Keeping it parliamentary

February 24, 2016 01:48 am | Updated December 04, 2021 11:34 pm IST

Parliament’s Budget session opened on Tuesday against a turbulent backdrop of unrest on >university campuses , the >Jat agitation in Haryana, an agrarian crisis, >terrorist strikes and attacks on freedoms. In a bid, therefore, to blunt an anticipated attack by the Opposition, the Modi government has adopted a strategy to confront its critics directly by making the JNU “sedition” controversy the centrepiece of this session. MPs from the Bharatiya Janata Party, rather than those from the Opposition, have already given notice for a discussion on the subject ahead of the >presentation of the Union Budget . By presenting itself as the flag-bearer of nationalism, the BJP believes it will be able to seize the advantage from the Opposition while detracting attention from economic and governance issues. Already, the BJP and the Sangh Parivar are building public opinion for the “nationalist” cause through various programmes, including vigilante activity by RSS sympathisers. In presenting the majority community as being under siege, the BJP and the Parivar have shifted the discourse to anxiety about the country being threatened by “anti-national” elements.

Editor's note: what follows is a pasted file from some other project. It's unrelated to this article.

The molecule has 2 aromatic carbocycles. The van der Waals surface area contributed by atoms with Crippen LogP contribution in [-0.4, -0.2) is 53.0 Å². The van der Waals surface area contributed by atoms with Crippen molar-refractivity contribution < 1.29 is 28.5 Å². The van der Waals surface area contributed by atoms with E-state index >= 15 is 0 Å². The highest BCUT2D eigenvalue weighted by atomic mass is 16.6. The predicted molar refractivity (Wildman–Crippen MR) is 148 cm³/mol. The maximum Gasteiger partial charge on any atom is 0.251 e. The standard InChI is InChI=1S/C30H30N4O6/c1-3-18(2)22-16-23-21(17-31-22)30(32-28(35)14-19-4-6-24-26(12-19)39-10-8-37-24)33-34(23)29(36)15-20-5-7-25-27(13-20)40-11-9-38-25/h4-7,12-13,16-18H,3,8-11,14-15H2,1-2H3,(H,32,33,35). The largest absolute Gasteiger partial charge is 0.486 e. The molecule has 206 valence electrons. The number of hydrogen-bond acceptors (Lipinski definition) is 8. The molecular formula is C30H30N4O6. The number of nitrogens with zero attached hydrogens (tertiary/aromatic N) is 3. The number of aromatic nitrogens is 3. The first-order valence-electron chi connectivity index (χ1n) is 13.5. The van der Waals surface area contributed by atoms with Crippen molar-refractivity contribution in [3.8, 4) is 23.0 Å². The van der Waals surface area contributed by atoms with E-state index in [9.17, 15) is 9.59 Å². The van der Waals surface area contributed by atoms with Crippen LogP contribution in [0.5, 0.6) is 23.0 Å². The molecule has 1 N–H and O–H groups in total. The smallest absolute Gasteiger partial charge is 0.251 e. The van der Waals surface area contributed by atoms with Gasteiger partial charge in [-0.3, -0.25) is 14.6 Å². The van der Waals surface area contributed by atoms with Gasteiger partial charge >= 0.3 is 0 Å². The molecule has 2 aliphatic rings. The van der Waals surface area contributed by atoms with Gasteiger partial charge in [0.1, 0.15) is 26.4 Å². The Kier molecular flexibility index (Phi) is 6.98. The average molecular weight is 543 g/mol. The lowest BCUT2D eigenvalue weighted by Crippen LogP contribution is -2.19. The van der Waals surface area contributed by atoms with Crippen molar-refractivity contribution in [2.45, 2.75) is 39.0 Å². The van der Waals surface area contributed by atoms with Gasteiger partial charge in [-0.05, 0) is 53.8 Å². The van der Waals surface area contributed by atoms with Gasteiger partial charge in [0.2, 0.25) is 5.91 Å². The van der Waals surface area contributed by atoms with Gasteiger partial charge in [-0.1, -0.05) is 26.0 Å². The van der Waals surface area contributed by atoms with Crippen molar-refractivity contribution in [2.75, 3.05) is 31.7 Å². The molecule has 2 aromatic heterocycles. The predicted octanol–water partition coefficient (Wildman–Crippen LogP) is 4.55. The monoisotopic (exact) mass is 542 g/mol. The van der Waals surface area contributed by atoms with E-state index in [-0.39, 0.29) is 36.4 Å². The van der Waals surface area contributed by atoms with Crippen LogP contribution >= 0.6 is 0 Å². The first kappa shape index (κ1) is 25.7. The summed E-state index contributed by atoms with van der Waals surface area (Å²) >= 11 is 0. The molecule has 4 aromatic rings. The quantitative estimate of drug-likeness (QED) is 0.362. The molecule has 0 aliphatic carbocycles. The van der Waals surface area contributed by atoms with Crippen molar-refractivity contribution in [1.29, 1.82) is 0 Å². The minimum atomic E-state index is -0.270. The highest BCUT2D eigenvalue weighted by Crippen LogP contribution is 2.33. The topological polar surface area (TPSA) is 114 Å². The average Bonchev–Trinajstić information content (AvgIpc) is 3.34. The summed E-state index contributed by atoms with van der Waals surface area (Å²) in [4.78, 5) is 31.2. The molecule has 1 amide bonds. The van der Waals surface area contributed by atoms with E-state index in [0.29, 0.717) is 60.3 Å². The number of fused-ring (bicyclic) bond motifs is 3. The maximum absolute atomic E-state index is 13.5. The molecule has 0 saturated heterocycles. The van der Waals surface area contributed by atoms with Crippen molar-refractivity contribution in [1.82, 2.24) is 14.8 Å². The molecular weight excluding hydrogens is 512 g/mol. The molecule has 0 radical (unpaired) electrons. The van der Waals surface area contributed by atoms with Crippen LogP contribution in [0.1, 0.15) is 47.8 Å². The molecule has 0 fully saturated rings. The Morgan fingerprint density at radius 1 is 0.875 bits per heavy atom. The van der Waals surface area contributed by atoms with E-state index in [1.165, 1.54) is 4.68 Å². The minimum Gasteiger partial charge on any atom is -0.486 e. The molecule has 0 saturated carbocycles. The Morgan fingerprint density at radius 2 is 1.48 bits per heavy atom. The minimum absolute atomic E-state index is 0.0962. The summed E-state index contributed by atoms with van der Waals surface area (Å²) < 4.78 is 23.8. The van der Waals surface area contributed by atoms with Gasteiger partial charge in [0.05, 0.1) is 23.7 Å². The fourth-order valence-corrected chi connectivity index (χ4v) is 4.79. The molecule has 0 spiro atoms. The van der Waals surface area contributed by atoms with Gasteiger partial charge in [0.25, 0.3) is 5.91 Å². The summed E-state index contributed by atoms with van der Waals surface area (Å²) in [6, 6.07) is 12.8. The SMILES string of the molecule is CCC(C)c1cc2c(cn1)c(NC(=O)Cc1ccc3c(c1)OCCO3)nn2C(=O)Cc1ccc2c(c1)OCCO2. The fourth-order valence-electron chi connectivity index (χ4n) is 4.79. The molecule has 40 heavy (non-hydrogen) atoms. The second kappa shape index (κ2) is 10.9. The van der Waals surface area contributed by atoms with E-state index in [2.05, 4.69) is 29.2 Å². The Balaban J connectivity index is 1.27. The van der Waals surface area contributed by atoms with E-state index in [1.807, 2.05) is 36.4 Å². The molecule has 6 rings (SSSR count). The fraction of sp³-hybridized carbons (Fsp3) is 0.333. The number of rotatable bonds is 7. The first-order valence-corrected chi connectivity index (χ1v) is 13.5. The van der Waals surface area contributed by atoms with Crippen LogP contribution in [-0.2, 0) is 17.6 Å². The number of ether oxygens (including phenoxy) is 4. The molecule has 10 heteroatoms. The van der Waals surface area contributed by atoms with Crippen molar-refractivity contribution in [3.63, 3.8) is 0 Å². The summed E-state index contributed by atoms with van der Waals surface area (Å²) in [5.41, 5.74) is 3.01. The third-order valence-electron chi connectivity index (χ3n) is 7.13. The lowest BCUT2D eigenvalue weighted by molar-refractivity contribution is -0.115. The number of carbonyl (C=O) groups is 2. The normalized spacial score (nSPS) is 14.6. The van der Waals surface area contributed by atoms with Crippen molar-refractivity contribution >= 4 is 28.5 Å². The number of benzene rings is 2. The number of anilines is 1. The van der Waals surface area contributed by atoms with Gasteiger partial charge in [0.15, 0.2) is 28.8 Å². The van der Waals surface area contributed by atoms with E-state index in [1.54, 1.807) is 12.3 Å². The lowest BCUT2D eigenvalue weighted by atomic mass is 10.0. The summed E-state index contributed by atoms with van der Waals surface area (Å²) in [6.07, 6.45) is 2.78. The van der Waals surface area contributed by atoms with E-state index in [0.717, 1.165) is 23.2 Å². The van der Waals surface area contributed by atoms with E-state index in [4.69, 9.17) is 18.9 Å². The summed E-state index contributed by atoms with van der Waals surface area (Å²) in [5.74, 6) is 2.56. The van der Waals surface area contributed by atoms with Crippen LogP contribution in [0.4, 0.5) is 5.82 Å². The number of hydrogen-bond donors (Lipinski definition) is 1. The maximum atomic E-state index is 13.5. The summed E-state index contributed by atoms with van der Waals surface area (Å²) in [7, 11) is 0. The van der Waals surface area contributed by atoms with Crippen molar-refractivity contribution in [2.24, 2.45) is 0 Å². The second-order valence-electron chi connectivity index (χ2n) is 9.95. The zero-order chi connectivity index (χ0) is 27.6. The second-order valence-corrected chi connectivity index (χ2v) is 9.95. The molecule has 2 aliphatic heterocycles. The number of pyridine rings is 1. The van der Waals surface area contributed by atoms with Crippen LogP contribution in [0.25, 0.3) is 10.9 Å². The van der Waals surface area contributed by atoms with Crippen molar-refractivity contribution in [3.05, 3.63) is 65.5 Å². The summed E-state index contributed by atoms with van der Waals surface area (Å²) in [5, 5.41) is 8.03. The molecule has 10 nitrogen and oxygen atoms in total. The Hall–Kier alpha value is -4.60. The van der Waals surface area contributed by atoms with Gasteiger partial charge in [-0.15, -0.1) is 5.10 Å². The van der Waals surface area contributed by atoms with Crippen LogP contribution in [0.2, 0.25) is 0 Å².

President Pranab Mukherjee’s customary address to Parliament has, in fact, set the tone. It ended with a reference to Subhas Chandra Bose, one of the many heroes of the freedom struggle whom the BJP has appropriated as an icon, and quoted him as saying, “Nationalism is inspired by the highest ideals of the human race.” The President also impressed on MPs that the “democratic temper calls for debate and discussion, and not disruption or obstruction”. For his part, Prime Minister >Narendra Modi expressed the hope that Parliament would be utilised for “constructive debates” . The opening days of the Budget session traditionally leave little space for the Opposition. The sittings in the session’s first half, in any case, will be dominated by the President’s Address and the debate on it, the introduction of and discussion on >the Union and Railway budgets and private members’ business. The government has also prioritised the passage of the Enemy Property (Amendment & Validation) Bill to replace an ordinance, and the Election Laws (Amendment) Bill that provides for delimitation of constituencies in West Bengal following the exchange of territories with Bangladesh. By proposing a discussion on Rohith Vemula and the JNU crisis, the BJP has further eroded space for the Opposition to seize the initiative. With elections to five Assemblies expected to be notified soon, the debate will obviously be framed in a surcharged context and political parties will be especially keen to play to the gallery. Indeed, given that the BJP-led National Democratic Alliance is not bound by lack of numbers in the Rajya Sabha in getting money bills passed, the government may be tempted to resist the parliamentary etiquette of letting the Opposition shape the session. This would be a mistake. The government has not yet completed its second year in office, but Parliament is already stuck in deadlock. Unyielding postures during this session on either side could stall all forward movement.

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